Marijuana Laws: Pros and Cons of Legalized Marijuana

There are 20 states, including Washington, DC that passed smoking marijuana laws for specific medical conditions. Each state has specific rules and regulations in regards to smoking marijuana for medicinal purposes.

Smoking Marijuana Under Federal Law


Federal laws always outrank state laws, so under the jurisdiction of federal law smoking marijuana remains an offense and serious crime. There remains a fine gray line with state marijuana laws, and this set criteria do not change.

Many doctors write prescriptions for the smoking of marijuana for medical purposes and many doctors find that by ordering a small capsule called Marinol or marijuana relieves certain chronic and terminal pain from conditions, such as chronic bone deterioration and terminal illnesses such as lung cancer.

Marijuana for Medical Use

If you are a patient with no tolerance for narcotics for pain or simply in a terminal state and desire to remain awake and alert the majority of your days left, marijuana may answer your need. Marijuana answers this need to keep you, the terminally ill person alert to surroundings, pain free and comfortable for the days you have remaining.

Originally, when states sought to pass medical marijuana laws they hoped to create a legally binding law to remove state criminal penalties for the use of medical marijuana. Placed in coordination of these state laws, many states went a step further to apply for authorization for the production and distribution of marijuana strictly for medical purposes. These laws allowed dispensaries to be set up in communities. After all, there needs to be a place where you can go to get your  prescriptions filled and monitored.

Differences in Marijuana Laws


Not all states follow the same criteria, nor do the same states implement marijuana programs in the same way. Many states show major differences in the marijuana rules and regulations set. These critical differences filter down to cities and even communities.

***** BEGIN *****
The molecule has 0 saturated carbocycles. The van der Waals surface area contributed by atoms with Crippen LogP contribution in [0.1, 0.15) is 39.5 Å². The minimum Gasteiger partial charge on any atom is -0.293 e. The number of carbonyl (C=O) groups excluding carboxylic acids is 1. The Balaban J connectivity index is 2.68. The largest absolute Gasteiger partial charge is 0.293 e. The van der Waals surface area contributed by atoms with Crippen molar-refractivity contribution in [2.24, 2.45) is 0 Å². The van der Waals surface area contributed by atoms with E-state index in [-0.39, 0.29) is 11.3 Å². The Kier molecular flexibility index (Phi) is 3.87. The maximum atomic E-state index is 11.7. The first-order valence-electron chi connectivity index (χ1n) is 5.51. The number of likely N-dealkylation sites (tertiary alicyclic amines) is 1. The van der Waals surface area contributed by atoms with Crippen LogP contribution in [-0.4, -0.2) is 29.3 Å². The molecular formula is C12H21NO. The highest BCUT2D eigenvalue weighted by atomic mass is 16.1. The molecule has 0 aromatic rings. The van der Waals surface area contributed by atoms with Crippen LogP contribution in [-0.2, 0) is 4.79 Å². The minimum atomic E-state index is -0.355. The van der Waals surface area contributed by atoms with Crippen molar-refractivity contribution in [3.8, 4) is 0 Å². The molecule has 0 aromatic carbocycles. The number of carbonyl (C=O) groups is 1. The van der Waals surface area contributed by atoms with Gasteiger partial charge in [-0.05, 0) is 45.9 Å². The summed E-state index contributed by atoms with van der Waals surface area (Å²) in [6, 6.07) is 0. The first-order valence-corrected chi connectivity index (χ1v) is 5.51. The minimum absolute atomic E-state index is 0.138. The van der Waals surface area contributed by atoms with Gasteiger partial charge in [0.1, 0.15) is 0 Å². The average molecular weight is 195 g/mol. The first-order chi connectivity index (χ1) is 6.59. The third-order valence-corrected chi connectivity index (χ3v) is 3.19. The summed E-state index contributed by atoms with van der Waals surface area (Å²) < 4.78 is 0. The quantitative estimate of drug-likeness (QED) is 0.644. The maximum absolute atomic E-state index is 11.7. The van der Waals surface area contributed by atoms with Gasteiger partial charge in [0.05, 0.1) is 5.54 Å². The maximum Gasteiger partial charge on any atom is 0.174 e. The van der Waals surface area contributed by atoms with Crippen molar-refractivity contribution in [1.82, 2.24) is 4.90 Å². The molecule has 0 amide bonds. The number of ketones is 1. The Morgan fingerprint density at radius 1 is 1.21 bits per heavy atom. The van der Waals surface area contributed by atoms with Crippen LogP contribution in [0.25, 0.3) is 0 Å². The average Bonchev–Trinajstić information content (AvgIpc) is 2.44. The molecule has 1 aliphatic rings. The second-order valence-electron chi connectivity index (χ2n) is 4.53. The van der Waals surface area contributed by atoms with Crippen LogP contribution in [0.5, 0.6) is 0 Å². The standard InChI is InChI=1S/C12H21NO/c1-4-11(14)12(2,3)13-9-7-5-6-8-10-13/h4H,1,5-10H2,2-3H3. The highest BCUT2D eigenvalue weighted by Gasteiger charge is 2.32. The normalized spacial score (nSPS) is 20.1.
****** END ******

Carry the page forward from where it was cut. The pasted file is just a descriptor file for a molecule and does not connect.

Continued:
States are discovering there comes a frequent outcry from communities hosting marijuana dispensaries and medicinal marijuana clinics are not wanted in residential districts. In order to meet this outcry, local government in specific communities is rezoning areas so that the prevention of erecting marijuana dispensaries is forbidden. 

If you  hold a license to grow marijuana for medicinal purposes in legalized states you are regulated as to how many plants or products you can produce per each medical user. Many communities develop specific principles and rules in addition to the state's medical cannabis laws.

20 States that Have Legalized Medicinal or Recreational Marijuana

The following are the 20 states to legalize marijuana for medicinal or recreational purposes.

  • California (1996)
  • Alaska (1998)
  • Oregon (1998)
  • Washington (1998)
  • Maine (1999)
  • Colorado (2000)
  • Hawaii (2000)
  • Nevada (2000)
  • Maryland (2003)
  • Montana  (2004)
  • Vermont  (2004)
  • Rhode Island (2007)
  • New Mexico (2007)
  • Michigan (2008)
  • Arizona (2010)
  • New Jersey (2010)
  • Washington, DC (2010)
  • Delaware (2011)
  • Massachusetts (2012)
  • Connecticut (2012)
  • New Hampshire (2013)
  • Illinois (2013)

You must be 21-years of age before you can smoke marijuana. The fact remains that the federal government and congress say marijuana is a dangerous drug and hold a serious crime if you distribute and sell this drug. The Department of Justice under the federal government enforces this controlled substance.

Drug Classifications

Marijuana is the most widely used illegal Class I drug in today's society. Drugs come under classifications according to side effects and potency, for example Class I, Class II and Class III drugs.

States, with legalized marijuana laws realize many people remain employed. If you are a legal marijuana user and employed, this adds even more questions for your employer. The challenges faced for you and your employer while you use this drug  include high risk of impairment in safety, judgment and more, while on duty. Do you feel employers want these risks?